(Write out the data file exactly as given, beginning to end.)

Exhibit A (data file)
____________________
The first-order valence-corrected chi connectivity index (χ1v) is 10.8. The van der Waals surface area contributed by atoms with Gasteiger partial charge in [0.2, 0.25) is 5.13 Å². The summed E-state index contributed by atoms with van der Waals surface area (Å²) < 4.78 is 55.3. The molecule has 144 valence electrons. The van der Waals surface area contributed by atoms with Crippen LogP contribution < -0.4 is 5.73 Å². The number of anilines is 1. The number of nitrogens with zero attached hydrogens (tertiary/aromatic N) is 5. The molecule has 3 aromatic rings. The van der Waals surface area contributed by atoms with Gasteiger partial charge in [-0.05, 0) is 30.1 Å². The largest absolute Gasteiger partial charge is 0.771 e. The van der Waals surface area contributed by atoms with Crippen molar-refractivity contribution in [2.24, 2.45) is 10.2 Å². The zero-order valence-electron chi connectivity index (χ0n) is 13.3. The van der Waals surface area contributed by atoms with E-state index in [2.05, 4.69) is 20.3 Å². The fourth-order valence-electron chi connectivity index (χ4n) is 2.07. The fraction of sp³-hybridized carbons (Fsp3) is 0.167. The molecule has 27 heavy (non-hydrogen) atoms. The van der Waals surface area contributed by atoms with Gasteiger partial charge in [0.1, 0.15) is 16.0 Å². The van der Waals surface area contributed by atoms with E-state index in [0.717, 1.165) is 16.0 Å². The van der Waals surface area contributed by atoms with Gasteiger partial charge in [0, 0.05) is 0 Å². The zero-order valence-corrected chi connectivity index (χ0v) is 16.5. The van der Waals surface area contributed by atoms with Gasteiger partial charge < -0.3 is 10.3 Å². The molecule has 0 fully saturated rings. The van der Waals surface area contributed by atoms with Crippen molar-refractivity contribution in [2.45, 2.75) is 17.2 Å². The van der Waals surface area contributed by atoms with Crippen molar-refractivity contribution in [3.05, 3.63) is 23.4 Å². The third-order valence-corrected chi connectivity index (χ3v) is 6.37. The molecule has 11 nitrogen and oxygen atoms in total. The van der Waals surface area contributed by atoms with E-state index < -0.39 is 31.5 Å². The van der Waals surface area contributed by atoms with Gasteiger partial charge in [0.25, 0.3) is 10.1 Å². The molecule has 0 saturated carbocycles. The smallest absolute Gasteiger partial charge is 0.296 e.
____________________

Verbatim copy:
The first-order valence-corrected chi connectivity index (χ1v) is 10.8. The van der Waals surface area contributed by atoms with Gasteiger partial charge in [0.2, 0.25) is 5.13 Å². The summed E-state index contributed by atoms with van der Waals surface area (Å²) < 4.78 is 55.3. The molecule has 144 valence electrons. The van der Waals surface area contributed by atoms with Crippen LogP contribution < -0.4 is 5.73 Å². The number of anilines is 1. The number of nitrogens with zero attached hydrogens (tertiary/aromatic N) is 5. The molecule has 3 aromatic rings. The van der Waals surface area contributed by atoms with Gasteiger partial charge in [-0.05, 0) is 30.1 Å². The largest absolute Gasteiger partial charge is 0.771 e. The van der Waals surface area contributed by atoms with Crippen molar-refractivity contribution in [2.24, 2.45) is 10.2 Å². The zero-order valence-electron chi connectivity index (χ0n) is 13.3. The van der Waals surface area contributed by atoms with E-state index in [2.05, 4.69) is 20.3 Å². The fourth-order valence-electron chi connectivity index (χ4n) is 2.07. The fraction of sp³-hybridized carbons (Fsp3) is 0.167. The molecule has 27 heavy (non-hydrogen) atoms. The van der Waals surface area contributed by atoms with Gasteiger partial charge in [0.1, 0.15) is 16.0 Å². The van der Waals surface area contributed by atoms with E-state index in [0.717, 1.165) is 16.0 Å². The van der Waals surface area contributed by atoms with Gasteiger partial charge in [0, 0.05) is 0 Å². The zero-order valence-corrected chi connectivity index (χ0v) is 16.5. The van der Waals surface area contributed by atoms with Gasteiger partial charge < -0.3 is 10.3 Å². The molecule has 0 fully saturated rings. The van der Waals surface area contributed by atoms with Crippen molar-refractivity contribution in [2.45, 2.75) is 17.2 Å². The van der Waals surface area contributed by atoms with Crippen molar-refractivity contribution in [3.05, 3.63) is 23.4 Å². The third-order valence-corrected chi connectivity index (χ3v) is 6.37. The molecule has 11 nitrogen and oxygen atoms in total. The van der Waals surface area contributed by atoms with E-state index < -0.39 is 31.5 Å². The van der Waals surface area contributed by atoms with Gasteiger partial charge in [0.25, 0.3) is 10.1 Å². The molecule has 0 saturated carbocycles. The smallest absolute Gasteiger partial charge is 0.296 e.